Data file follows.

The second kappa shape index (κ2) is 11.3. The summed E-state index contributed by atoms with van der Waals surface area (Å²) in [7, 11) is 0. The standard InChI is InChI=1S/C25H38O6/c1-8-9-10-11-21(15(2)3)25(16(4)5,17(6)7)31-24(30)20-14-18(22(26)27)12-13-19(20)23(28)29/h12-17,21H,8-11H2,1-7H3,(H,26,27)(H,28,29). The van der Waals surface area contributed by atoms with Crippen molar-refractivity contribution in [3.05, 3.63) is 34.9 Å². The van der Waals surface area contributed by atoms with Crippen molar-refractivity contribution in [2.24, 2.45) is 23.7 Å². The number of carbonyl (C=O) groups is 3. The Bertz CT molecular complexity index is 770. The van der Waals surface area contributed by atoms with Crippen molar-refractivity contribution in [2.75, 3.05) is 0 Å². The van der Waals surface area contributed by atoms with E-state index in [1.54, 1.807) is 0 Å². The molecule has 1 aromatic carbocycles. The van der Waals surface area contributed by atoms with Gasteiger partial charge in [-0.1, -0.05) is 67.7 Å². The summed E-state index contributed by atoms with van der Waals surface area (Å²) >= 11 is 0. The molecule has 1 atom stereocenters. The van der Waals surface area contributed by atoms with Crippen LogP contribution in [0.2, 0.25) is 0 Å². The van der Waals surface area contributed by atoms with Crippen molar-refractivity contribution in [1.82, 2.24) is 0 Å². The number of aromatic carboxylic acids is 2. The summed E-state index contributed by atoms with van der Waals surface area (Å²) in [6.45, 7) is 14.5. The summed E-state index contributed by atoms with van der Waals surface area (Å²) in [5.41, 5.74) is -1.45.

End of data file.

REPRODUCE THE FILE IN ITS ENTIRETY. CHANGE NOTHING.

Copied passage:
The second kappa shape index (κ2) is 11.3. The summed E-state index contributed by atoms with van der Waals surface area (Å²) in [7, 11) is 0. The standard InChI is InChI=1S/C25H38O6/c1-8-9-10-11-21(15(2)3)25(16(4)5,17(6)7)31-24(30)20-14-18(22(26)27)12-13-19(20)23(28)29/h12-17,21H,8-11H2,1-7H3,(H,26,27)(H,28,29). The van der Waals surface area contributed by atoms with Crippen molar-refractivity contribution in [3.05, 3.63) is 34.9 Å². The van der Waals surface area contributed by atoms with Crippen molar-refractivity contribution in [2.24, 2.45) is 23.7 Å². The number of carbonyl (C=O) groups is 3. The Bertz CT molecular complexity index is 770. The van der Waals surface area contributed by atoms with Crippen molar-refractivity contribution in [2.75, 3.05) is 0 Å². The van der Waals surface area contributed by atoms with E-state index in [1.54, 1.807) is 0 Å². The molecule has 1 aromatic carbocycles. The van der Waals surface area contributed by atoms with Gasteiger partial charge in [-0.1, -0.05) is 67.7 Å². The summed E-state index contributed by atoms with van der Waals surface area (Å²) >= 11 is 0. The molecule has 1 atom stereocenters. The van der Waals surface area contributed by atoms with Crippen LogP contribution in [0.2, 0.25) is 0 Å². The van der Waals surface area contributed by atoms with Crippen molar-refractivity contribution in [1.82, 2.24) is 0 Å². The number of aromatic carboxylic acids is 2. The summed E-state index contributed by atoms with van der Waals surface area (Å²) in [6.45, 7) is 14.5. The summed E-state index contributed by atoms with van der Waals surface area (Å²) in [5.41, 5.74) is -1.45.